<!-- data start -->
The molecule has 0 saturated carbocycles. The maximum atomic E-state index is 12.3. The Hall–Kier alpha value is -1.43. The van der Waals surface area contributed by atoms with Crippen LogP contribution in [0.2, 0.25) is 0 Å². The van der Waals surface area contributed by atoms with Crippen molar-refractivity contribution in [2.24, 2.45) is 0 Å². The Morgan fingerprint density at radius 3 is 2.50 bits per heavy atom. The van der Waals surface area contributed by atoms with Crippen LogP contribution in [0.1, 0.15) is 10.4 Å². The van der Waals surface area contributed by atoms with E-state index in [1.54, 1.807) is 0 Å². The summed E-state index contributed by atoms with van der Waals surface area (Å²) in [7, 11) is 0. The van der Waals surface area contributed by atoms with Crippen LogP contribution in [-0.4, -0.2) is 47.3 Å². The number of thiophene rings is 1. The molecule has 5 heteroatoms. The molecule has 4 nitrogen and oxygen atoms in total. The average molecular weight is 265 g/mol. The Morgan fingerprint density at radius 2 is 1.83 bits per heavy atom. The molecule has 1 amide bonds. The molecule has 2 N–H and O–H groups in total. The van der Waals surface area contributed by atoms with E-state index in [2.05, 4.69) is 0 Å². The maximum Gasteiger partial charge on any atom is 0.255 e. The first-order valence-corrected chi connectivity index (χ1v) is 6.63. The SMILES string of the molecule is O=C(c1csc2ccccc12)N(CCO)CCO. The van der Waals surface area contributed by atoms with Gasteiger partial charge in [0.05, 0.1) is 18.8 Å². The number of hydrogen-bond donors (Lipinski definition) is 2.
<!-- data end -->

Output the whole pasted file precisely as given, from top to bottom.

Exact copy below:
The molecule has 0 saturated carbocycles. The maximum atomic E-state index is 12.3. The Hall–Kier alpha value is -1.43. The van der Waals surface area contributed by atoms with Crippen LogP contribution in [0.2, 0.25) is 0 Å². The van der Waals surface area contributed by atoms with Crippen molar-refractivity contribution in [2.24, 2.45) is 0 Å². The Morgan fingerprint density at radius 3 is 2.50 bits per heavy atom. The van der Waals surface area contributed by atoms with Crippen LogP contribution in [0.1, 0.15) is 10.4 Å². The van der Waals surface area contributed by atoms with E-state index in [1.54, 1.807) is 0 Å². The summed E-state index contributed by atoms with van der Waals surface area (Å²) in [7, 11) is 0. The van der Waals surface area contributed by atoms with Crippen LogP contribution in [-0.4, -0.2) is 47.3 Å². The number of thiophene rings is 1. The molecule has 5 heteroatoms. The molecule has 4 nitrogen and oxygen atoms in total. The average molecular weight is 265 g/mol. The Morgan fingerprint density at radius 2 is 1.83 bits per heavy atom. The molecule has 1 amide bonds. The molecule has 2 N–H and O–H groups in total. The van der Waals surface area contributed by atoms with E-state index in [2.05, 4.69) is 0 Å². The maximum Gasteiger partial charge on any atom is 0.255 e. The first-order valence-corrected chi connectivity index (χ1v) is 6.63. The SMILES string of the molecule is O=C(c1csc2ccccc12)N(CCO)CCO. The van der Waals surface area contributed by atoms with Gasteiger partial charge in [0.05, 0.1) is 18.8 Å². The number of hydrogen-bond donors (Lipinski definition) is 2.